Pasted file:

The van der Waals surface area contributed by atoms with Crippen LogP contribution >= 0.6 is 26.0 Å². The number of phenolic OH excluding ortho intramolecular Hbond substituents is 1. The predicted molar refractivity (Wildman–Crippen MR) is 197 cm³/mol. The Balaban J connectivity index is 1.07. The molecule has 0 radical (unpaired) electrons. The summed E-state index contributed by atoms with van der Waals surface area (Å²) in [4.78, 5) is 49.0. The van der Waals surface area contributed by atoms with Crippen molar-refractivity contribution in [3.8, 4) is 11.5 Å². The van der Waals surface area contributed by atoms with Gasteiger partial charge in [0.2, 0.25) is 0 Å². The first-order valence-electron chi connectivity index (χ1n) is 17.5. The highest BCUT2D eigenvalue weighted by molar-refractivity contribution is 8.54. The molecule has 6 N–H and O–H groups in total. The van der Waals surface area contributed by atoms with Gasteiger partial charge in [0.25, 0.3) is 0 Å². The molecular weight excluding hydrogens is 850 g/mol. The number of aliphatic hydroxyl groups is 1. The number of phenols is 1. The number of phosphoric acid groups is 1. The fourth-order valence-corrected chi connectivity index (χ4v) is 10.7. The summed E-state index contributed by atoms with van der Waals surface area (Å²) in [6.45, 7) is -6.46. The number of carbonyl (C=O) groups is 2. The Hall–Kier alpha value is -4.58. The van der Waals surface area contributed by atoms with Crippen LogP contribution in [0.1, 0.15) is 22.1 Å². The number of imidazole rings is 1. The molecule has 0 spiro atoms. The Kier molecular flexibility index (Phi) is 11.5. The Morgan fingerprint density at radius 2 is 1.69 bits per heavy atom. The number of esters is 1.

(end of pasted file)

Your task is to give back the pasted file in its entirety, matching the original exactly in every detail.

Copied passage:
The van der Waals surface area contributed by atoms with Crippen LogP contribution >= 0.6 is 26.0 Å². The number of phenolic OH excluding ortho intramolecular Hbond substituents is 1. The predicted molar refractivity (Wildman–Crippen MR) is 197 cm³/mol. The Balaban J connectivity index is 1.07. The molecule has 0 radical (unpaired) electrons. The summed E-state index contributed by atoms with van der Waals surface area (Å²) in [4.78, 5) is 49.0. The van der Waals surface area contributed by atoms with Crippen molar-refractivity contribution in [3.8, 4) is 11.5 Å². The van der Waals surface area contributed by atoms with Gasteiger partial charge in [0.2, 0.25) is 0 Å². The first-order valence-electron chi connectivity index (χ1n) is 17.5. The highest BCUT2D eigenvalue weighted by molar-refractivity contribution is 8.54. The molecule has 6 N–H and O–H groups in total. The van der Waals surface area contributed by atoms with Gasteiger partial charge in [0.25, 0.3) is 0 Å². The molecular weight excluding hydrogens is 850 g/mol. The number of aliphatic hydroxyl groups is 1. The number of phenols is 1. The number of phosphoric acid groups is 1. The fourth-order valence-corrected chi connectivity index (χ4v) is 10.7. The summed E-state index contributed by atoms with van der Waals surface area (Å²) in [6.45, 7) is -6.46. The number of carbonyl (C=O) groups is 2. The Hall–Kier alpha value is -4.58. The van der Waals surface area contributed by atoms with Crippen LogP contribution in [0.1, 0.15) is 22.1 Å². The number of imidazole rings is 1. The molecule has 0 spiro atoms. The Kier molecular flexibility index (Phi) is 11.5. The Morgan fingerprint density at radius 2 is 1.69 bits per heavy atom. The number of esters is 1.